By Peter Bradley
In 1978, Sister Marie Therese Solomon, O.D.N., from the Sisters of the Company of Mary recognized a health care need in Orange County. With the help of a friend who had worked in health clinics, they formed the Lestonnac Clinic Ladies Guild.
This dedicated group of women opened the first free clinic on Chapman Avenue in Orange with the financial support of Carl Karcher and Allen Boerner. Their focus was pediatrics and dental care.
Their mission was to provide health care services to the poor and uninsured throughout Southern California. The Lestonnac Free Clinic was acutely aware of the correlation between poverty, lack of insurance and poor health outcomes. By 1990, the Lestonnac Free Clinic had expanded to adult services. The Clinic offered free primary care and specialty care, dental and vision services, mental health counseling, nutritional counseling and community education.
Ed Gerber, the current clinic director, came to work at the Lestonnac Free Clinic 20 years ago as its accountant. But he was not new to the clinic. Ed had brought his ill child to Lestonnac when he was unemployed and without insurance. He was so impressed with the compassionate care his son received, he was grateful to return and join the Lestonnac staff.
Since 2005, the Lestonnac Free Clinic has grown to 14 satellite locations including a mobile clinic. It came to Riverside County in 2010, providing primary and preventive care in Riverside, Jurupa Valley, Moreno Valley, Perris and Murrieta. In 2015, the clinic had over 23,000 patient visits.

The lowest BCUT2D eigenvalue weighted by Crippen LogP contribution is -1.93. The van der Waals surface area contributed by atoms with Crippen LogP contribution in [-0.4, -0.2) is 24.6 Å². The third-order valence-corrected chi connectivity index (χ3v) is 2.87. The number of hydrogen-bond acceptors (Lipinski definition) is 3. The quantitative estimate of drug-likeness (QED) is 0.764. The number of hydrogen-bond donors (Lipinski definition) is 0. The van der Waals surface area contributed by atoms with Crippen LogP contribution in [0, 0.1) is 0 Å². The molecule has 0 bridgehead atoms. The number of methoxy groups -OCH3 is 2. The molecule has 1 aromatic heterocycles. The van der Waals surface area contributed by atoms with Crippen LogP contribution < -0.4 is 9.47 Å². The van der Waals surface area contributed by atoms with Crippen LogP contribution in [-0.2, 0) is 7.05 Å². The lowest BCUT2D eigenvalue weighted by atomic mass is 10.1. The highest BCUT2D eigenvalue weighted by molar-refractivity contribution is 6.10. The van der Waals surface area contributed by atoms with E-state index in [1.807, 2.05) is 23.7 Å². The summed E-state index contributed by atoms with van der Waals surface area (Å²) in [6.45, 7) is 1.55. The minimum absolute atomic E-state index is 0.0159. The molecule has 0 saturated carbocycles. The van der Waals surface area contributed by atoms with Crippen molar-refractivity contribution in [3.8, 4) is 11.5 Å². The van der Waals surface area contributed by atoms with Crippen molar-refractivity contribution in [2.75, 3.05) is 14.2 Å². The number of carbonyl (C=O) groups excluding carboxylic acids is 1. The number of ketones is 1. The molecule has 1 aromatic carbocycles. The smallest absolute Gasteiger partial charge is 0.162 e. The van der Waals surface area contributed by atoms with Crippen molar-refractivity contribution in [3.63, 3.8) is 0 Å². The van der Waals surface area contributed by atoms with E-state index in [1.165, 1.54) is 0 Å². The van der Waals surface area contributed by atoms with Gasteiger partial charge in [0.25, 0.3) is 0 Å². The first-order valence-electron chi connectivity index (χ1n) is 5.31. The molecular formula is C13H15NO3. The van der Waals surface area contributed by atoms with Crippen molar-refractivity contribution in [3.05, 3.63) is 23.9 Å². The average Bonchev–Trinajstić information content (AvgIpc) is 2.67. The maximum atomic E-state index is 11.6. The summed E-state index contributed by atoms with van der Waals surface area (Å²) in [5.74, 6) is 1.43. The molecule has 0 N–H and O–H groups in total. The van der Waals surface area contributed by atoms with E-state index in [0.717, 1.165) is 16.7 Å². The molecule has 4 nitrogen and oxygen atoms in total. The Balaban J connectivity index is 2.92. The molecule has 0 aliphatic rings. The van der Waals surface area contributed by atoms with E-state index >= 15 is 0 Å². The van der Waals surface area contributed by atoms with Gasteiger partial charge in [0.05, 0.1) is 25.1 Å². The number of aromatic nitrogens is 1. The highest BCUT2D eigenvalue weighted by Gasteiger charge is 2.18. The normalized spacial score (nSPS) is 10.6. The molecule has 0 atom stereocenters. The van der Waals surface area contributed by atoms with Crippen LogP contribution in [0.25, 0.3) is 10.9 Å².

At the invitation of Bishop Gerald Barnes, the Lestonnac Free Clinic opened a new location on E. 21st Street in San Bernardino across from St. Bernardine Medical Center. This collaborative effort with Dignity Health which opened in the fall of 2015 was supported by a donation from the Sisters of the Precious Blood. The San Bernardino clinic has primary and specialty care, as well as dental and imaging services.
As the largest free clinic in California, the Lestonnac Free Clinic continues to study the Affordable Care Act and develop new plans that will provide the needed health care safety net for the poor in our communities.
Note: it was incorrectly reported in the February issue of the BYTE that the Lestonnac Free Clinic location in San Bernardino receives patients that cannot be treated at St. Bernardine Medical Center’s emergency room because they are uninsured. The SBMC Emergency Department does regularly provide care to those who are uninsured and by its Catholic mission would not deny treatment based on insurance status.